It is the immense material superiority of the Anglo-Saxon peoples over all other nations that first arrests attention. No people in Europe possess the capital or conduct the enterprises that the English and Americans do. They have more railroads, more steamships, more factories, more foundries, more warehouses, more of everything that requires wealth and energy than their rivals. Though the fact evokes the sneers of the Ruskins and Carlyles, these enterprises are the indispensable agents of civilization. They have done more for civilization, for the union of distant peoples, and the development of fellow-feeling—for all that makes life worth living—than all the art, literature, and theology ever produced. Without industry and commerce, which these devotees of "the higher life" never weary of deprecating, how would the inhabitants of the Italian republics have achieved the intellectual and artistic conquests that make them the admiration of every historian? The Stones of Venice could not have been written. The artists could not have lived that enabled Vassari to hand his name down to posterity. The new learning would have been a flower planted in a barren soil, and even before it had come to bud it would have fallen withered. May we not, therefore, expect that in like manner the wealth and freedom of the Anglo-Saxon race will bring forth fruits that shall not evoke scorn and contempt? Already their achievements in every field except painting, sculpture, and architecture eclipse those of their rivals. Not excepting the literature of the Greeks, is any so rich, varied, powerful, and voluminous as theirs? If they have no Cæsar or Napoleon, they have a long list of men that have been of infinitely greater use to civilization than those two products of militant barbarism. If judged by practical results, they are without rivals in the work of education. By their inventions and their applications of the discoveries of science they have distanced all competitors in the race for industrial and commercial supremacy. In the work of philanthropy no people has done as much as they. The volume of their personal effort and pecuniary contributions to ameliorate the condition of the poor and unfortunate are without parallel in the annals of charity. Yet Professor Ely, echoing the opinion of Charles Booth and other misguided philanthropists, has the assurance to tell us that "individualism has broken down." It is the social philosophy that they are trying to thrust upon the world again that stands hopelessly condemned before the remorseless tribunal of universal experience.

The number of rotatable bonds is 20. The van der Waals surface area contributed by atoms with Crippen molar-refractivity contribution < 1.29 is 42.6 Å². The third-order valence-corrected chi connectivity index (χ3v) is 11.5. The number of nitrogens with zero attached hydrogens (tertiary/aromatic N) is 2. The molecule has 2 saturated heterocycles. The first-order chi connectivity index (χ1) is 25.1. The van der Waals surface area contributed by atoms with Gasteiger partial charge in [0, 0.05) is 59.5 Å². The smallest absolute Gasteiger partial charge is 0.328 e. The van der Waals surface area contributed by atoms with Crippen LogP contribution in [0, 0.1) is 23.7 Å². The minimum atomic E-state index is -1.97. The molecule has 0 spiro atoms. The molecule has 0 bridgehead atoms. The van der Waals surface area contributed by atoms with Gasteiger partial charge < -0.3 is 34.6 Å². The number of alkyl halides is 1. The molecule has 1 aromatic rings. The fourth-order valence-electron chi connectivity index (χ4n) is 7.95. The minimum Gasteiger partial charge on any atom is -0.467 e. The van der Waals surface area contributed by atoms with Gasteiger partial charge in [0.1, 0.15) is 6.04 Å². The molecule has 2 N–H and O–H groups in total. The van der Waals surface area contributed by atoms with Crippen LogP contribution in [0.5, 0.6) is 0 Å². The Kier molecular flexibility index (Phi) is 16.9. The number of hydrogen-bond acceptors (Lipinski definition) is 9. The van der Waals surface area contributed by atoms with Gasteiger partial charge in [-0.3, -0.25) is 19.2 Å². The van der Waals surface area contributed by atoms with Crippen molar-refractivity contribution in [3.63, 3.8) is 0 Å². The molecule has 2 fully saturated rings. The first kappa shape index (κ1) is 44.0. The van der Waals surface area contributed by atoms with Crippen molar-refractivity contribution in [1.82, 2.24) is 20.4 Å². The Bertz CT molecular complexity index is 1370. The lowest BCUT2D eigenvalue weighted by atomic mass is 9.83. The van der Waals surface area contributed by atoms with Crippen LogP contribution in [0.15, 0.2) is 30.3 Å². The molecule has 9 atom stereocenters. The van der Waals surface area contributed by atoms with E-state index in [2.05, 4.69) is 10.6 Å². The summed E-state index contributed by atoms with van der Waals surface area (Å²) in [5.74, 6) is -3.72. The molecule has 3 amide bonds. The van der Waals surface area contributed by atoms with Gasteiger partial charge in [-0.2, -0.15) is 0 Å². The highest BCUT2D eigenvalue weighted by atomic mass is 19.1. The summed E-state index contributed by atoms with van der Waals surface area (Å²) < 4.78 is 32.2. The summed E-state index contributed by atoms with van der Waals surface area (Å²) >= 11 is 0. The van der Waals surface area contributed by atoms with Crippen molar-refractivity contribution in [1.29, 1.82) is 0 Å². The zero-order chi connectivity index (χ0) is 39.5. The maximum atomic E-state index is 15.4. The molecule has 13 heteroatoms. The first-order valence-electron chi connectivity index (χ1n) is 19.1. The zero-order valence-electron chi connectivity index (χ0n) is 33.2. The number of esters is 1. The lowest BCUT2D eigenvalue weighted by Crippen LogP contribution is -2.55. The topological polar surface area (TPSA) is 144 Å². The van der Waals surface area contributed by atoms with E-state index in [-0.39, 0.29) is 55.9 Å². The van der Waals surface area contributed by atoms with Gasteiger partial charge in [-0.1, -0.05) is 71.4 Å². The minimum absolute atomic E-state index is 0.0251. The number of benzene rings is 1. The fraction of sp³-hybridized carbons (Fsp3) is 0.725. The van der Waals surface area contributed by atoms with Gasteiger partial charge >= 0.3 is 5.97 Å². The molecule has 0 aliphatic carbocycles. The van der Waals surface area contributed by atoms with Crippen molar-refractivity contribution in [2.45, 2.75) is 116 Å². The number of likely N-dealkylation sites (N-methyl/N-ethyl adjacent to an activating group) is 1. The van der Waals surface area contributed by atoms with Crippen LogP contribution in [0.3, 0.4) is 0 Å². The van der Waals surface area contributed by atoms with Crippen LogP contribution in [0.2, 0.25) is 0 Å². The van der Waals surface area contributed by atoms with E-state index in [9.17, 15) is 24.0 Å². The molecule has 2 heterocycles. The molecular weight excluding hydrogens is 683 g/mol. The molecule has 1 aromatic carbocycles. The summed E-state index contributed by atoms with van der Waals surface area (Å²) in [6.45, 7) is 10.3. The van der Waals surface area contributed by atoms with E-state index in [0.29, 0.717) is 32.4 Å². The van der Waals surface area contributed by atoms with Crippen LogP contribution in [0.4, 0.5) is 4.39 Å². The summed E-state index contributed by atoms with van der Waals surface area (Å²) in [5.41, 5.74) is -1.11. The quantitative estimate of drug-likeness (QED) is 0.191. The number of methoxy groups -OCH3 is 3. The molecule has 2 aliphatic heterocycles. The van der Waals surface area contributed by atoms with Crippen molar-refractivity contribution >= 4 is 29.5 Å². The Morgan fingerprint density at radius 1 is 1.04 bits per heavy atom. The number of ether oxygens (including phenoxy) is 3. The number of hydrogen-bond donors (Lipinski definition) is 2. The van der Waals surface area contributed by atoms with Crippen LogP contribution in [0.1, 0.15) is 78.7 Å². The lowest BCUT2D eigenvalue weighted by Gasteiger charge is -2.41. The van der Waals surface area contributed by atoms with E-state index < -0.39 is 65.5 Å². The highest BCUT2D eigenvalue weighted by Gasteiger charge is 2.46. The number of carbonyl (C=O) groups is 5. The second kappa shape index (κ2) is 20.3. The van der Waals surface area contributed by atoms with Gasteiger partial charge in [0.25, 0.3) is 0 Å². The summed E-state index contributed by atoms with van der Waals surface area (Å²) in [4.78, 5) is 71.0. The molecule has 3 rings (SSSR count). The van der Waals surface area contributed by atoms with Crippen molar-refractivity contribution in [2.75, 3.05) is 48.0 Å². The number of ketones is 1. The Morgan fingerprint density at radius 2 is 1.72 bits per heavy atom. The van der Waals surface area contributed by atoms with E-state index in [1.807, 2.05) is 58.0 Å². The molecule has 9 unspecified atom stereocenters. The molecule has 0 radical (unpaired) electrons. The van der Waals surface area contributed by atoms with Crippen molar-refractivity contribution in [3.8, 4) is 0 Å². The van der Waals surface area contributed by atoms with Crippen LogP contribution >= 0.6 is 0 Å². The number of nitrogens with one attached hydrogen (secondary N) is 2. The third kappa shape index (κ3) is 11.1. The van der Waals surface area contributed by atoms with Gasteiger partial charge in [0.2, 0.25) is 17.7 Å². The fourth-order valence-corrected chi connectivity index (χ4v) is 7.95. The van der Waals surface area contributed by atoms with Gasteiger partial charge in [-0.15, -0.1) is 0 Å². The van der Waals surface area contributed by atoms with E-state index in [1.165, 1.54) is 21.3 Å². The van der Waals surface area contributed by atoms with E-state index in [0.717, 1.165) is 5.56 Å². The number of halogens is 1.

In the light thus obtained from science and history, the duty of the American people toward the current social and political philosophy and all the quack measures it proposes for the amelioration of the condition of the unfortunate becomes clear and urgent. It is to pursue without equivocation or deviation the policy of larger and larger freedom for the individual that has given the Anglo-Saxon his superiority and present dominance in the world. To this end they should oppose with all possible vigor every proposed extension of the duty of the state that does not look to the preservation of order and the enforcement of justice. Regarding it as an onslaught of the forces of barbarism, they should make no compromise with it; they should fight it until freedom has triumphed. The next duty is to conquer the freedom they still lack. Here the battle must be for the suppression of the system of protective tariffs, for the transfer to private enterprise and beneficence, the duties of the post office, the public schools, and all public charities, for the repeal of all laws in regulation of trade and industry as well as those in regulation of habits and morals. As an inspiration it should be remembered that the struggle is not only for freedom but for honesty. For the truth can not be too loudly or too often proclaimed that every law taking a dollar from a man without his consent, or regulating his conduct not in accordance with his own notions, but in accordance with those of his neighbors, contributes to the education of a people in idleness and crime. The next duty is to encourage on every hand an appeal to voluntary effort to accomplish all tasks too great for the strength of the individual. Whether those tasks be moral, industrial, or educational, voluntary co-operation alone should assume them and carry them to a successful issue. The government should have no more to do with them than it has to do with the cultivation of wheat or the management of Sunday schools or the suppression of backbiting. The last and final duty should be to cheapen and, as fast as possible, to establish gratuitous justice. With the great diminution of crime that would result from the observance of the duties already mentioned there would be much less occasion than now to appeal to the courts. But, whenever the occasion arises, it should involve no cost to the person that feels that his rights have been invaded.